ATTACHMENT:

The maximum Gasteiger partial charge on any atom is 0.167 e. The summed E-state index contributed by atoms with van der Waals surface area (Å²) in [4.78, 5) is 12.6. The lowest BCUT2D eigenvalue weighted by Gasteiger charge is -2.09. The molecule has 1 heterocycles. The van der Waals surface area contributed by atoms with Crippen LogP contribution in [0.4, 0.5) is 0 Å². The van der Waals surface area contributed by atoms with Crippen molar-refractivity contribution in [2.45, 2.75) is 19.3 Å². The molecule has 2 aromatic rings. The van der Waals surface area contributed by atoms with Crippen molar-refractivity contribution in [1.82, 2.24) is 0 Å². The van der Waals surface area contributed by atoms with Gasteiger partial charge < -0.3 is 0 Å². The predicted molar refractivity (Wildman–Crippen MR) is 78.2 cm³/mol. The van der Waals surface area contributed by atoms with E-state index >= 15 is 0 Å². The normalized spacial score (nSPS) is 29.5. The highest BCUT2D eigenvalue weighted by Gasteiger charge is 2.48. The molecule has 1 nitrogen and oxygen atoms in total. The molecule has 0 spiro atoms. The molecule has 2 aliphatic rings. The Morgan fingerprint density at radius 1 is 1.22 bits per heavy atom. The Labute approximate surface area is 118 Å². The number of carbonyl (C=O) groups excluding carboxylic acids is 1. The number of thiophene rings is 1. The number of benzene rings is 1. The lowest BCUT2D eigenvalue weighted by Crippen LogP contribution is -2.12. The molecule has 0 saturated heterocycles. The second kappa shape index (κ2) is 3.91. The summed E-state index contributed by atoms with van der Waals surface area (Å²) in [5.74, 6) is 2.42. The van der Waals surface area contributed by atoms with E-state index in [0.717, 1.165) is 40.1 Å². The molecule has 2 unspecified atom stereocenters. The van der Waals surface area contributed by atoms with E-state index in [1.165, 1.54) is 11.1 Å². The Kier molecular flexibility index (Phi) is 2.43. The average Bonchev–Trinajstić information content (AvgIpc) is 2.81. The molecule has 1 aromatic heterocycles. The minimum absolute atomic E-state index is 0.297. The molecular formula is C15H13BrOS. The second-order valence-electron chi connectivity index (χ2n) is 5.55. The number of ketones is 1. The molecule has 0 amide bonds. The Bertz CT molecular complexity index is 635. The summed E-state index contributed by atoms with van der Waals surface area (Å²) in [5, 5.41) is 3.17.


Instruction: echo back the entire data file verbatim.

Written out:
The maximum Gasteiger partial charge on any atom is 0.167 e. The summed E-state index contributed by atoms with van der Waals surface area (Å²) in [4.78, 5) is 12.6. The lowest BCUT2D eigenvalue weighted by Gasteiger charge is -2.09. The molecule has 1 heterocycles. The van der Waals surface area contributed by atoms with Crippen LogP contribution in [0.4, 0.5) is 0 Å². The van der Waals surface area contributed by atoms with Crippen molar-refractivity contribution in [2.45, 2.75) is 19.3 Å². The molecule has 2 aromatic rings. The van der Waals surface area contributed by atoms with Crippen molar-refractivity contribution in [1.82, 2.24) is 0 Å². The van der Waals surface area contributed by atoms with Gasteiger partial charge < -0.3 is 0 Å². The predicted molar refractivity (Wildman–Crippen MR) is 78.2 cm³/mol. The van der Waals surface area contributed by atoms with E-state index >= 15 is 0 Å². The normalized spacial score (nSPS) is 29.5. The highest BCUT2D eigenvalue weighted by Gasteiger charge is 2.48. The molecule has 1 nitrogen and oxygen atoms in total. The molecule has 0 spiro atoms. The molecule has 2 aliphatic rings. The Morgan fingerprint density at radius 1 is 1.22 bits per heavy atom. The Labute approximate surface area is 118 Å². The number of carbonyl (C=O) groups excluding carboxylic acids is 1. The number of thiophene rings is 1. The number of benzene rings is 1. The lowest BCUT2D eigenvalue weighted by Crippen LogP contribution is -2.12. The molecule has 0 saturated heterocycles. The second kappa shape index (κ2) is 3.91. The summed E-state index contributed by atoms with van der Waals surface area (Å²) in [5.74, 6) is 2.42. The van der Waals surface area contributed by atoms with E-state index in [0.717, 1.165) is 40.1 Å². The molecule has 2 unspecified atom stereocenters. The van der Waals surface area contributed by atoms with E-state index in [1.165, 1.54) is 11.1 Å². The Kier molecular flexibility index (Phi) is 2.43. The average Bonchev–Trinajstić information content (AvgIpc) is 2.81. The molecule has 1 aromatic heterocycles. The minimum absolute atomic E-state index is 0.297. The molecular formula is C15H13BrOS. The second-order valence-electron chi connectivity index (χ2n) is 5.55. The number of ketones is 1. The molecule has 0 amide bonds. The Bertz CT molecular complexity index is 635. The summed E-state index contributed by atoms with van der Waals surface area (Å²) in [5, 5.41) is 3.17.